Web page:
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#teammikaere

On being in the A&E

By 29th October 2018 2 Comments

Mikaere’s had the once over by several people. His nurses have taken bloods, he’s had a nebuliser and is on o2. His gas and air look good (his lactates especially), his temp is holding steady and we had a visit from a PICU Nurse we know who came in to say hey.

So no red giant flags, and I have a chance between consultants to go get breakfast.

And as I’m walking down the familiar halls to M&S I think Saturdays are the best days to be here. There are less people in the hospital today. We had the bonus of coming in early, just after the shift change but before all the other kids had enough time to hurt themselves and fill up the a&e waiting room.

Is it weird that I think all this? That I know the time shift change happens? That I know when the lulls and peaks of our a&e are? That I come armed with a cheat sheet that answers 99% of the nurses/drs questions, and the two questions I’m asked (what is blood test for glycine on the system as – amino acid blood profile – and what colour is the bottle – green) – I can answer without really thinking about.

Our last a&e visit was months ago. MONTHS ago. I guess this is the winter season kicking off, right after a week of appointments and therapies after the summer break. I’m not happy we’re here, but now that we are I’m not panicking about it, too much. I’m hopefully we’ll make it home this afternoon sometime.

—-

A few hours later and I’m worried. We’re still in the A&E majors, Mikaere’s still on o2 and sleeping, but he’s not holding his o2 levels above 92%. We need 94% or higher. We up the rate to 1L. That’s the borderline dose. It’s not a super high dose of o2… but any higher and we’re staying over.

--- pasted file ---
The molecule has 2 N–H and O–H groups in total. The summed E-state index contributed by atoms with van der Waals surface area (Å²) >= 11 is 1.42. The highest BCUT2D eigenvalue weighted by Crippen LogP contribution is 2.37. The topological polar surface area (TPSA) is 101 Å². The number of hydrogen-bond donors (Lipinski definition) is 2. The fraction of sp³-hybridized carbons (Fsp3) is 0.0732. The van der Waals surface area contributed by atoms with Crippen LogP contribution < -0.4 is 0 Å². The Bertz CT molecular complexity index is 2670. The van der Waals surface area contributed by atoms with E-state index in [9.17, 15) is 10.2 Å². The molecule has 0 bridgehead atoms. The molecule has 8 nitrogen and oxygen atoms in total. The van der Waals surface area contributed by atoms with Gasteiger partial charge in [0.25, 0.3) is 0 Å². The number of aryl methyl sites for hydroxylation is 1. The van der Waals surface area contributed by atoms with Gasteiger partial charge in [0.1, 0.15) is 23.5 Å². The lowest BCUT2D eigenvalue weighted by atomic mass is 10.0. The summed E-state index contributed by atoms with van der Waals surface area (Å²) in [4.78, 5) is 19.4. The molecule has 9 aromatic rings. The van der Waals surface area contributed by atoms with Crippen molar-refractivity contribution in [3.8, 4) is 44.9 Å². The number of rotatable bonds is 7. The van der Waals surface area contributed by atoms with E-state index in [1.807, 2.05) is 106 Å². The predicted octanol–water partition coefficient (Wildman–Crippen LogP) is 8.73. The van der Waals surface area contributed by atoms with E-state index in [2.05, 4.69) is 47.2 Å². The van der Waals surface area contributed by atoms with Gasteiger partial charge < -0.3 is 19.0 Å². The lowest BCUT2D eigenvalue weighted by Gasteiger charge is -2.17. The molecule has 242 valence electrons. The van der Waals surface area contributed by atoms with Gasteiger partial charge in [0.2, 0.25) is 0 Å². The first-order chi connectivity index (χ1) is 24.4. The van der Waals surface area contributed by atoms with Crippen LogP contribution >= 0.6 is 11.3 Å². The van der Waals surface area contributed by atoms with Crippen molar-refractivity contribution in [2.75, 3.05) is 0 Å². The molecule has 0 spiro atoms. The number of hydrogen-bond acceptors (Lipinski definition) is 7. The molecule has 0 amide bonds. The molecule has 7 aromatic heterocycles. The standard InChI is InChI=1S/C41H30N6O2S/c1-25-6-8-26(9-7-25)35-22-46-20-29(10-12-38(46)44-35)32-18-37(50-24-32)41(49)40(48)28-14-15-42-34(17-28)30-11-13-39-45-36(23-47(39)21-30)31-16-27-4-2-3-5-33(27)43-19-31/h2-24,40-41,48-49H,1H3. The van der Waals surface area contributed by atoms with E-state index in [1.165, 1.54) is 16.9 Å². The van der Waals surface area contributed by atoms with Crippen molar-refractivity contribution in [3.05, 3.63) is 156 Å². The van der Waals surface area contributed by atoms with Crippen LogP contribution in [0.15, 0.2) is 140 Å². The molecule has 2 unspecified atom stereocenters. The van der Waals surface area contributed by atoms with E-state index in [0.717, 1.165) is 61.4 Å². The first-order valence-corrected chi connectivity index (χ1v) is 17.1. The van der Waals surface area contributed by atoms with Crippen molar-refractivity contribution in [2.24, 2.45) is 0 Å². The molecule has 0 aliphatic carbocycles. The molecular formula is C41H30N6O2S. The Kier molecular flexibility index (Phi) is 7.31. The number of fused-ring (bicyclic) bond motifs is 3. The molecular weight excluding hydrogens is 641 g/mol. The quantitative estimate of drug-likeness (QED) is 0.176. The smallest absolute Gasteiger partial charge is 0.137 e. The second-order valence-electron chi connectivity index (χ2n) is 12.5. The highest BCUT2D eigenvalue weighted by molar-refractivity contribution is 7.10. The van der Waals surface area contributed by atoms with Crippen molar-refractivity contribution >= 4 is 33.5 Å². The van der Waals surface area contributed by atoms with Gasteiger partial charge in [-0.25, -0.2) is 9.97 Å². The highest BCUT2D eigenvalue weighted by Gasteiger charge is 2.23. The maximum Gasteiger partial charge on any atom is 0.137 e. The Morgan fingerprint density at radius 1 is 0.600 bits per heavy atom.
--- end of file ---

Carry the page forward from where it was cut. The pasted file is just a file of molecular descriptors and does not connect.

The nurse notes say they’ve booked a bed upstairs on the ward (just in case) and I’m positive that if this was any other kid, or if I hadn’t expressed my concerns about the risks of being on the ward we’d be up there already for observation rather than down here. But down here is safer. Down here the A&E majors is filled with broken bones and a girl with ENT drama. There are no other chest infections or mystery illnesses in our room. The ward I know is probably filled with more things that pose a risk.

So we wait, we see. The idea is that the longer on o2 he is the easier it’ll be for him. His body won’t have to work so hard, he’ll have more in the tank for recovery. Or so we hope.

I’m worried though. I don’t want to go up to the ward. That’s the start of the path towards deterioration and I’m scared that each escalation will mean a step toward terminal.

But we’re not there yet. We’re not. We’re just in A&E still, just in observation. We’ll see.

—-

The bloods are back. The chest xray clear. But Dr Erin has a game plan. She called our apartment a mini hospital. We have suction, a stat monitor and oxygen. We have all the medical equipment that Mikaere’s currently making use of on A&E.

I think that’s our saving grace. Kai’s just barely managing to keep his stats up with o2, and we’re able to wean to 0.5L when he’s awake. It’s a small wean, but it’s enough. We’re  discharged with very strict instructions of what to look for and when to come back. We have nurses calling to check in, and with a discharge note we’re waved off.

Mikaere’s not any better than he was this morning, but he’s not any worse. I was right to put him on o2 it turns out + I’m grateful for the reassurance.

Kai’s ill. He’s not holding his o2 levels up by himself. But we’re home. Thank fuck for that.

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